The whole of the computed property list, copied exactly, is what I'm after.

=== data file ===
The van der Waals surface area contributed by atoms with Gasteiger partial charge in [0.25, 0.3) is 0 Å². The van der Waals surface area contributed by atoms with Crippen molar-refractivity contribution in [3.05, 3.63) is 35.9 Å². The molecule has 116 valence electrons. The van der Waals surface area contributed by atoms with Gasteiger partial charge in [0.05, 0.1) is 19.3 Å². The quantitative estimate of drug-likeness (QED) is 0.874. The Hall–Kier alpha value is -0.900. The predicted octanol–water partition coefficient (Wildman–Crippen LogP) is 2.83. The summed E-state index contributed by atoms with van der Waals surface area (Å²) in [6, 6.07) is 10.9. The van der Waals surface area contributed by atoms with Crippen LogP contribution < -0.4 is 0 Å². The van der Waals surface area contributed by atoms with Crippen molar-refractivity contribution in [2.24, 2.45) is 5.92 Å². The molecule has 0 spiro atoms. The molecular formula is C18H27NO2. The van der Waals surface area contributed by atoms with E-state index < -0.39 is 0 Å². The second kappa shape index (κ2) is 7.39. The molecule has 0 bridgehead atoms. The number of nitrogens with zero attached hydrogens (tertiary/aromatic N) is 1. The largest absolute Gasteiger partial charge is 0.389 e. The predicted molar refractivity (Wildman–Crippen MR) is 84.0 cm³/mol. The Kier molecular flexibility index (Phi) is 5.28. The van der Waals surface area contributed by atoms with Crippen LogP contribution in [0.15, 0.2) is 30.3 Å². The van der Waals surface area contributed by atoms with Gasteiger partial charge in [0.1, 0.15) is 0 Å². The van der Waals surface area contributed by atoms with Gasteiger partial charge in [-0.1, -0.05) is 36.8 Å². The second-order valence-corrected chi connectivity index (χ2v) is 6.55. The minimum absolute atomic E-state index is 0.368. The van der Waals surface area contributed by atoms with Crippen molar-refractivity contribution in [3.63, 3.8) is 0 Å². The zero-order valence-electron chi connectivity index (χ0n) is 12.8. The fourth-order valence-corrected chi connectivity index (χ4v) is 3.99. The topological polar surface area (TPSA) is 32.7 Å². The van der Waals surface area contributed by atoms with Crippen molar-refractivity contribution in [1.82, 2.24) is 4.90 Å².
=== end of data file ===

The van der Waals surface area contributed by atoms with Gasteiger partial charge in [0.25, 0.3) is 0 Å². The van der Waals surface area contributed by atoms with Crippen molar-refractivity contribution in [3.05, 3.63) is 35.9 Å². The molecule has 116 valence electrons. The van der Waals surface area contributed by atoms with Gasteiger partial charge in [0.05, 0.1) is 19.3 Å². The quantitative estimate of drug-likeness (QED) is 0.874. The Hall–Kier alpha value is -0.900. The predicted octanol–water partition coefficient (Wildman–Crippen LogP) is 2.83. The summed E-state index contributed by atoms with van der Waals surface area (Å²) in [6, 6.07) is 10.9. The van der Waals surface area contributed by atoms with Crippen LogP contribution < -0.4 is 0 Å². The van der Waals surface area contributed by atoms with Crippen molar-refractivity contribution in [2.24, 2.45) is 5.92 Å². The molecule has 0 spiro atoms. The molecular formula is C18H27NO2. The van der Waals surface area contributed by atoms with E-state index < -0.39 is 0 Å². The second kappa shape index (κ2) is 7.39. The molecule has 0 bridgehead atoms. The number of nitrogens with zero attached hydrogens (tertiary/aromatic N) is 1. The largest absolute Gasteiger partial charge is 0.389 e. The predicted molar refractivity (Wildman–Crippen MR) is 84.0 cm³/mol. The Kier molecular flexibility index (Phi) is 5.28. The van der Waals surface area contributed by atoms with Crippen LogP contribution in [0.15, 0.2) is 30.3 Å². The van der Waals surface area contributed by atoms with Gasteiger partial charge in [0.1, 0.15) is 0 Å². The van der Waals surface area contributed by atoms with Gasteiger partial charge in [-0.1, -0.05) is 36.8 Å². The second-order valence-corrected chi connectivity index (χ2v) is 6.55. The minimum absolute atomic E-state index is 0.368. The van der Waals surface area contributed by atoms with Crippen molar-refractivity contribution in [3.63, 3.8) is 0 Å². The zero-order valence-electron chi connectivity index (χ0n) is 12.8. The fourth-order valence-corrected chi connectivity index (χ4v) is 3.99. The topological polar surface area (TPSA) is 32.7 Å². The van der Waals surface area contributed by atoms with Crippen molar-refractivity contribution in [1.82, 2.24) is 4.90 Å².